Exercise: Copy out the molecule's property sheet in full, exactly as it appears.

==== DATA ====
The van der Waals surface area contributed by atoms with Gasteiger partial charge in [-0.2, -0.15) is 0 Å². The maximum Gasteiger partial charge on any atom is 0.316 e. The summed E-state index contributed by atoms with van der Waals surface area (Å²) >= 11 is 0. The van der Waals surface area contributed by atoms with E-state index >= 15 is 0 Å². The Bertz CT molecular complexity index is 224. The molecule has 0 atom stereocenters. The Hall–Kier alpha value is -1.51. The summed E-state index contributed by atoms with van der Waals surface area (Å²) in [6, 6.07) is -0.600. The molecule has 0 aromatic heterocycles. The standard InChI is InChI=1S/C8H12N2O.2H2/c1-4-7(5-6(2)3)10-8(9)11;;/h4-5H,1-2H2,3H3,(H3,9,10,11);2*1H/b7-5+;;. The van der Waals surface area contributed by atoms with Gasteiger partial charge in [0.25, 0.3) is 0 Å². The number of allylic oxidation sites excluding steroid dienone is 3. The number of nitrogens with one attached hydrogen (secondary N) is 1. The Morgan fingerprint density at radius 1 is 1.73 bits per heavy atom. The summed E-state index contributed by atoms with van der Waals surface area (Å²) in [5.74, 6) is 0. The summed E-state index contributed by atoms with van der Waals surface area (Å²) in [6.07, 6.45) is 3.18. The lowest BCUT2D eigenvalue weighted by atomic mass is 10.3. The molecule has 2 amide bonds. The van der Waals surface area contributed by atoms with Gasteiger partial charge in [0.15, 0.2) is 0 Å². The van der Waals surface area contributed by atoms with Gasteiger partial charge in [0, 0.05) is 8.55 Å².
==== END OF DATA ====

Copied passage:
The van der Waals surface area contributed by atoms with Gasteiger partial charge in [-0.2, -0.15) is 0 Å². The maximum Gasteiger partial charge on any atom is 0.316 e. The summed E-state index contributed by atoms with van der Waals surface area (Å²) >= 11 is 0. The van der Waals surface area contributed by atoms with E-state index >= 15 is 0 Å². The Bertz CT molecular complexity index is 224. The molecule has 0 atom stereocenters. The Hall–Kier alpha value is -1.51. The summed E-state index contributed by atoms with van der Waals surface area (Å²) in [6, 6.07) is -0.600. The molecule has 0 aromatic heterocycles. The standard InChI is InChI=1S/C8H12N2O.2H2/c1-4-7(5-6(2)3)10-8(9)11;;/h4-5H,1-2H2,3H3,(H3,9,10,11);2*1H/b7-5+;;. The van der Waals surface area contributed by atoms with Gasteiger partial charge in [0.25, 0.3) is 0 Å². The number of allylic oxidation sites excluding steroid dienone is 3. The number of nitrogens with one attached hydrogen (secondary N) is 1. The Morgan fingerprint density at radius 1 is 1.73 bits per heavy atom. The summed E-state index contributed by atoms with van der Waals surface area (Å²) in [5.74, 6) is 0. The summed E-state index contributed by atoms with van der Waals surface area (Å²) in [6.07, 6.45) is 3.18. The lowest BCUT2D eigenvalue weighted by atomic mass is 10.3. The molecule has 2 amide bonds. The van der Waals surface area contributed by atoms with Gasteiger partial charge in [0.15, 0.2) is 0 Å². The van der Waals surface area contributed by atoms with Gasteiger partial charge in [0, 0.05) is 8.55 Å².